A rod in a magnetic field?

In summary, the problem asked you to think about how a moving rod in a magnetic field can produce a voltage. You can derive the motional emf formula by considering a single rod, or by considering the whole loop.f
  • #1
OK, so I forget the exact problem, since it was on a test, but here's basically what it stated.

Homework Statement

There's a magnetic field pointing directly into the page. A vertical rod, perpendicular to the magnetic field, is placed in it and is moved with a velocity v to the right.

Then, they show you a bunch of rods moving in different direction (but in the same plane of the paper). They ask you 'which one will produce the greatest voltage between both ends of the rod.'

I don't have pictures, since it was a test question, but what is bothering me is how a moving rod in a magnetic field can produce a voltage in the first place. Faraday's law states that V = rate of change of flux, but how is flux changing in this case? The rod is always in the magnetic field so the magnetic flux is always constant.

When i did look this up in the book, they 'derived' it by imagining that the rod was attached to a u-shaped loop. As the rod moved to the right, the area of the enclosed region would increase, thus increasing flux. But I don't see how this applies to a separate rod of metal.

  • #2
At first I thought this question was about the Yankees playing at Boston.

The way to think about flux causing an emf is to consider whether or not field lines are cutting through the wire. IF it is just a single wire, then as it moves across a field, lines are continuously cutting through the wire. If it is a loop moving through a field, then the entire loop must be considered: a line that "cuts-in" can be canceled by a line that "cuts-out" of the loop.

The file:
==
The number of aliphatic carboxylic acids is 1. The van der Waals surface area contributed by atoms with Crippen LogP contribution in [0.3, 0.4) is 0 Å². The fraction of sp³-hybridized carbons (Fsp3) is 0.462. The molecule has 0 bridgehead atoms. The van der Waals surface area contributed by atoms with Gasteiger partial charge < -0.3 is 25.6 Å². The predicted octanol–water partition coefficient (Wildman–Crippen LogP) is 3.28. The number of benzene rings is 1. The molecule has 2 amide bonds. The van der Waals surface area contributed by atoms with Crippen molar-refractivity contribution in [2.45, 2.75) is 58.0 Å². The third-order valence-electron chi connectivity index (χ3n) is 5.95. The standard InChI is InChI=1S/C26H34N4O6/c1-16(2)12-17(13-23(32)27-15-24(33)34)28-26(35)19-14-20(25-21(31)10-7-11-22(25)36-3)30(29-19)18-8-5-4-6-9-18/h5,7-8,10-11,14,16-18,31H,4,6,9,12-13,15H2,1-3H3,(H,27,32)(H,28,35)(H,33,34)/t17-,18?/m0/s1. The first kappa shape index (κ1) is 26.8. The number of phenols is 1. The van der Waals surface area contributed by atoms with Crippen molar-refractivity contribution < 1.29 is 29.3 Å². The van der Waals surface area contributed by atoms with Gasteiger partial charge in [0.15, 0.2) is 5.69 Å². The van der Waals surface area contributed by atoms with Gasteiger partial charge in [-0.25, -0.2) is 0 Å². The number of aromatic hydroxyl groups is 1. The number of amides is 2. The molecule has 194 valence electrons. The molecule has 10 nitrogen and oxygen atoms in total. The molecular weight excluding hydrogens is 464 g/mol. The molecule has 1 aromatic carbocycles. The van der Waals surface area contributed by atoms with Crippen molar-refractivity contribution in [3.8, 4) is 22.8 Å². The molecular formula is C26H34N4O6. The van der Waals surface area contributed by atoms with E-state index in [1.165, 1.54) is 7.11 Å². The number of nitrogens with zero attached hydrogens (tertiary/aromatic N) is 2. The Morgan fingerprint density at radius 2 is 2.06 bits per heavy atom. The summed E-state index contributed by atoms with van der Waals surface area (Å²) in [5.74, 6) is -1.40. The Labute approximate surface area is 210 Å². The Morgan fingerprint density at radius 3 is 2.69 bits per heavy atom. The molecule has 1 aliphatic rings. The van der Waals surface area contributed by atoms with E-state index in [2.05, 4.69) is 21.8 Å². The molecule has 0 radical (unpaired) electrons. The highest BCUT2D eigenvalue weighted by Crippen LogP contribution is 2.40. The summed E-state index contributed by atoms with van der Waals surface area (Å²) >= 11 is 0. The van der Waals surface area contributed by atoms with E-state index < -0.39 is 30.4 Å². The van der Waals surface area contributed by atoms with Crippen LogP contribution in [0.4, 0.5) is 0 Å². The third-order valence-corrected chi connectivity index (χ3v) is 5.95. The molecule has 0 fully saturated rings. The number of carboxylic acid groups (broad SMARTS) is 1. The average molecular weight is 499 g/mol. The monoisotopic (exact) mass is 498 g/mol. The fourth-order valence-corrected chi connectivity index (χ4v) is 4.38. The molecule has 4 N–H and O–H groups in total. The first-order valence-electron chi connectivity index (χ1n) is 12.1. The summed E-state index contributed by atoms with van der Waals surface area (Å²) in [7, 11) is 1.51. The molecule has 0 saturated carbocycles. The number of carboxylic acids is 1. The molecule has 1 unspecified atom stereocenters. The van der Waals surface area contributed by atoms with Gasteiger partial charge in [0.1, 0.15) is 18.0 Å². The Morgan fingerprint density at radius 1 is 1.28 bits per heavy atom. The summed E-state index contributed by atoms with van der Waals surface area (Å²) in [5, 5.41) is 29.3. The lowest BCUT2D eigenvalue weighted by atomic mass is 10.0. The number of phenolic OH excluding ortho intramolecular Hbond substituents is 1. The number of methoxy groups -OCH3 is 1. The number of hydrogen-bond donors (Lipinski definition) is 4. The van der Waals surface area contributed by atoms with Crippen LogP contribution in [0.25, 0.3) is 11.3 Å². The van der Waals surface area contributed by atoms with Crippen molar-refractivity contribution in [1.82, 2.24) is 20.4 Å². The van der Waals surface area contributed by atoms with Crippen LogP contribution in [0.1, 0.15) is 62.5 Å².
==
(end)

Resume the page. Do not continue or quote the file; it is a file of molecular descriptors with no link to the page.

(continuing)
Since the wire by itself is part of a larger loop (the circuit), then you can see that if the entire apparatus was moved through the field, then there would be no net change in flux. But since the straight wire is the only part of the circuit that moves across a field, then the flux inside the entire loop is obviously increasing.
  • #3
I'm a little confused. They derived the voltage induced in a rod by pretending the rod was in a circuit (u-shaped metal with rod connecting the sides). But how does this apply to a single rod?
  • #4
Hi Durato,

You don't have to derive the motional emf formula by assuming a loop. You can also derive by just considering a single rod. As the rod moves to the right, the charges inside the rod are moving to the right, and so the magnetic force will push them to one end of the rod (so one end becomes positive and the other becomes negative).

However, the electric force will try to pull these charges back together. When the electric and magnetic forces are in equilibrium, you can derive the motional emf formula.

Does this answer your question?
  • #5
THink of the basic right hand rule. A charge moving through a magnetic field will feel a force. If you move a conductor through a magnetic field, the free electrons are the moving charges,and they will feel a force that pushes them to one end of the rod, as alphysicist pointed out. The emf is the same whether or not the current is allowed to flow (well, that's the simple version; as usual, the "real world" gets more complicated).
  • #6
Thx! I think I get the concept now. All i need is to derive the equation and see that it is the same as the one derived using the conceptual loop.

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